25 F3d 1058 United States v. L Gilbert

UNITED STATES of America, Plaintiff-Appellee,
Ronald L. GILBERT, Defendant-Appellant.

No. 93-6390.

United States Court of Appeals,
Tenth Circuit.

June 7, 1994.


25 F.3d 1058
NOTICE: Although citation of unpublished opinions remains unfavored, unpublished opinions may now be cited if the opinion has persuasive value on a material issue, and a copy is attached to the citing document or, if cited in oral argument, copies are furnished to the Court and all parties. See General Order of November 29, 1993, suspending 10th Cir. Rule 36.3 until December 31, 1995, or further order.

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Before TACHA and BRORBY, Circuit Judges, and BROWN,2.


Ronald L. Gilbert appeals the district court's decision to sentence him pursuant to the provisions of the Armed Career Criminal Act ("ACCA"), 18 U.S.C. 924(e)(1). We exercise jurisdiction pursuant to 28 U.S.C. 1291 and affirm.


Mr. Gilbert pleaded guilty to possession of a handgun in violation of 18 U.S.C. 922(g)(1) and (2), and his sentence was enhanced pursuant to the ACCA. 18 U.S.C. 924(e)(1). The government offered three prior Oklahoma state court convictions to support his sentence enhancement. On August 22, 1969, Mr. Gilbert was convicted of the felony of robbery with firearms and the felony of second degree burglary. On March 20, 1980, Mr. Gilbert was convicted of the felony of robbery with a dangerous weapon. Mr. Gilbert argues that the district court impermissibly relied on the prior felony convictions for second degree burglary and robbery with a dangerous weapon to enhance his sentence because these two felonies are not "violent felonies" within the meaning of 924(e)(2)(B).


"A sentence enhancement under section 924 is a legal determination subject to de novo review." United States v. Lujan, 9 F.3d 890, 891 (10th Cir.1993). "We review the entire record and supporting documentation to determine the legitimacy of the sentence[ ] imposed below." United States v. Barney, 995 F.2d 635, 638 (10th Cir.1992). A person convicted under 922(g)(1) may be subject to an enhanced sentence if he has three prior violent felony convictions. 18 U.S.C. 924(e)(1). A "violent felony" is defined as


any crime punishable by imprisonment for a term exceeding one year, ... that--


(i) has as an element the use, attempted use, or threatened use of physical force against the person of another; or


(ii) is burglary, ... or otherwise involves conduct that presents a serious potential risk of physical injury to another....

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18 U.S.C. 924(e)(2)(B). To determine whether a prior conviction was for a "violent felony," the court must employ a "formal categorical approach." Taylor v. United States, 495 U.S. 575, 600 (1990). The sentencing court must look "only to the statutory definitions of the prior offenses, and not to the particular facts underlying those convictions." Id.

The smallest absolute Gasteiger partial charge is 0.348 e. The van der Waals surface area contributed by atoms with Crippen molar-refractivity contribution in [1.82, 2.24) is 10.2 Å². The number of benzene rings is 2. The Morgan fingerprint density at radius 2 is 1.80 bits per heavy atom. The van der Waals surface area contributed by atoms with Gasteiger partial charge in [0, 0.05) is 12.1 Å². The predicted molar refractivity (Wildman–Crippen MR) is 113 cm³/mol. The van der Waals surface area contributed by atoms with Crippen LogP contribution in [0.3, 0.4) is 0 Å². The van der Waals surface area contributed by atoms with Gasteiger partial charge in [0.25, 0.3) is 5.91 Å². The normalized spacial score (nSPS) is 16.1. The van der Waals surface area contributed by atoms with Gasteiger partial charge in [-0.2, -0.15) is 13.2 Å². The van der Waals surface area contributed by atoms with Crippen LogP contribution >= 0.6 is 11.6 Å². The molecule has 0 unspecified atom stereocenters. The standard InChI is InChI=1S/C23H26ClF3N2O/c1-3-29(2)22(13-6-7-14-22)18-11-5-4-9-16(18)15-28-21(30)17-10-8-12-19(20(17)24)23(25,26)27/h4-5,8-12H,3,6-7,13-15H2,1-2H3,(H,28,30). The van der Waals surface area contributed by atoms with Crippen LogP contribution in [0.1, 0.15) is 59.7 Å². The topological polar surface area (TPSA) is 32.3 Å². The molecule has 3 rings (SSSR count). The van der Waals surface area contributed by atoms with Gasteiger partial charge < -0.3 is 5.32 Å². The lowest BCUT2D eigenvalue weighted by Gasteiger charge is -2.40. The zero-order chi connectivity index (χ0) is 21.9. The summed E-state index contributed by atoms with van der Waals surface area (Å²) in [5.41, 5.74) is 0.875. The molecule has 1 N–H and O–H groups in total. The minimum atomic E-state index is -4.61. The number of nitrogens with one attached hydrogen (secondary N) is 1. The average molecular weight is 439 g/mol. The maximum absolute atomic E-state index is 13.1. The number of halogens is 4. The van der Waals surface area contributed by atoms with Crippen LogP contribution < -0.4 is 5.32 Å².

The ACCA specifically states that "burglary" is a "violent felony." 18 U.S.C. 924(e)(2)(B)(ii). In Taylor, the Supreme Court stated that burglary, as defined in the ACCA, requires a showing of "an unlawful or unprivileged entry into, or remaining in, a building or other structure, with intent to commit a crime." Taylor, 495 U.S. at 598. The Oklahoma burglary statute, however, is broader than the generic definition of burglary provided in Taylor.3 We therefore cannot conclusively say Mr. Gilbert was found guilty of burglary as defined in the ACCA. See Lujan, 9 F.3d at 892.


If the statutory definition of burglary is more expansive than the generic definition of burglary under the ACCA, the conviction can nevertheless be used for a 924(e) enhancement if "the charging paper and jury instructions actually required the jury to find all the elements of generic burglary in order to convict the defendant." Taylor, 495 U.S. at 602. We have held that jury instructions are not required if the court can determine from the indictment and judgment that all the necessary elements of generic burglary were met. Lujan, 9 F.3d at 892. "[W]here enhancement is sought on the basis of a conviction obtained through a guilty plea, the sentencing court may look to the underlying indictment or information and the text of the guilty plea to determine whether the defendant was charged with and admitted conduct which falls without question within the ambit of Taylor's generic definition." Barney, 955 F.2d at 639. Moreover, if the "defendant pled guilty to charges supported by [an] information[ ] which satisf[ies] Taylor's definition, those convictions ... count toward enhancement." Id.; United States v. Payton, 918 F.2d 54, 56 (8th Cir.1990) (defendant's guilty plea coupled with charging paper supported a finding of elements required for generic burglary). "A plea of guilty is the equivalent of admitting all material facts alleged in the charge." United States v. Kelsey, 15 F.3d 152, 153 (10th Cir.1994).